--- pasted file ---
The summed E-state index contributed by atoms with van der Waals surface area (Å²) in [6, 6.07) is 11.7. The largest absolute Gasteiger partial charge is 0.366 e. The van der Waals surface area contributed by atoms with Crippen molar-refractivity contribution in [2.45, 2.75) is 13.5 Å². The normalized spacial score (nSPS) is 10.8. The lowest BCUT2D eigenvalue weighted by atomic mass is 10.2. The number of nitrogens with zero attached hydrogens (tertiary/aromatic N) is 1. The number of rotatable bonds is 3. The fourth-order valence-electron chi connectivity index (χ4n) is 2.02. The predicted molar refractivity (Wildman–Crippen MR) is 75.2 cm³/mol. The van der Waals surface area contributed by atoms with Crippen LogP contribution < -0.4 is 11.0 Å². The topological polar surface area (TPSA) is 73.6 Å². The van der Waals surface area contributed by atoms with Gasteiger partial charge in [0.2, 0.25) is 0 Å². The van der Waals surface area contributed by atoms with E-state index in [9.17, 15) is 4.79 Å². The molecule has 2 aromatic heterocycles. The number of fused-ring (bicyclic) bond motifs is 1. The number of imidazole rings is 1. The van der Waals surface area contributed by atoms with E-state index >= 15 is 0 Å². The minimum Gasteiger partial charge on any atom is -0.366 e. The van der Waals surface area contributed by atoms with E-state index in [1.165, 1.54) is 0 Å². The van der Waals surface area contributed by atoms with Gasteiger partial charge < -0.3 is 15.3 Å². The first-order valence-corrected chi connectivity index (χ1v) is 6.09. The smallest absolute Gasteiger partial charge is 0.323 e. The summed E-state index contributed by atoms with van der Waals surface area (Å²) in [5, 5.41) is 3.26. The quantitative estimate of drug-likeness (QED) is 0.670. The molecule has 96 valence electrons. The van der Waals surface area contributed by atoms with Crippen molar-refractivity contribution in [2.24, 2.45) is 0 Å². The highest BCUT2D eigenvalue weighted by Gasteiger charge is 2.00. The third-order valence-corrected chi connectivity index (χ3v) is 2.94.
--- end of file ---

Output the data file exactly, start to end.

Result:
The summed E-state index contributed by atoms with van der Waals surface area (Å²) in [6, 6.07) is 11.7. The largest absolute Gasteiger partial charge is 0.366 e. The van der Waals surface area contributed by atoms with Crippen molar-refractivity contribution in [2.45, 2.75) is 13.5 Å². The normalized spacial score (nSPS) is 10.8. The lowest BCUT2D eigenvalue weighted by atomic mass is 10.2. The number of nitrogens with zero attached hydrogens (tertiary/aromatic N) is 1. The number of rotatable bonds is 3. The fourth-order valence-electron chi connectivity index (χ4n) is 2.02. The predicted molar refractivity (Wildman–Crippen MR) is 75.2 cm³/mol. The van der Waals surface area contributed by atoms with Crippen LogP contribution < -0.4 is 11.0 Å². The topological polar surface area (TPSA) is 73.6 Å². The van der Waals surface area contributed by atoms with Gasteiger partial charge in [0.2, 0.25) is 0 Å². The van der Waals surface area contributed by atoms with E-state index in [9.17, 15) is 4.79 Å². The molecule has 2 aromatic heterocycles. The number of fused-ring (bicyclic) bond motifs is 1. The number of imidazole rings is 1. The van der Waals surface area contributed by atoms with E-state index >= 15 is 0 Å². The minimum Gasteiger partial charge on any atom is -0.366 e. The van der Waals surface area contributed by atoms with E-state index in [1.165, 1.54) is 0 Å². The van der Waals surface area contributed by atoms with Gasteiger partial charge < -0.3 is 15.3 Å². The first-order valence-corrected chi connectivity index (χ1v) is 6.09. The smallest absolute Gasteiger partial charge is 0.323 e. The summed E-state index contributed by atoms with van der Waals surface area (Å²) in [5, 5.41) is 3.26. The quantitative estimate of drug-likeness (QED) is 0.670. The molecule has 96 valence electrons. The van der Waals surface area contributed by atoms with Crippen molar-refractivity contribution in [2.24, 2.45) is 0 Å². The highest BCUT2D eigenvalue weighted by Gasteiger charge is 2.00. The third-order valence-corrected chi connectivity index (χ3v) is 2.94.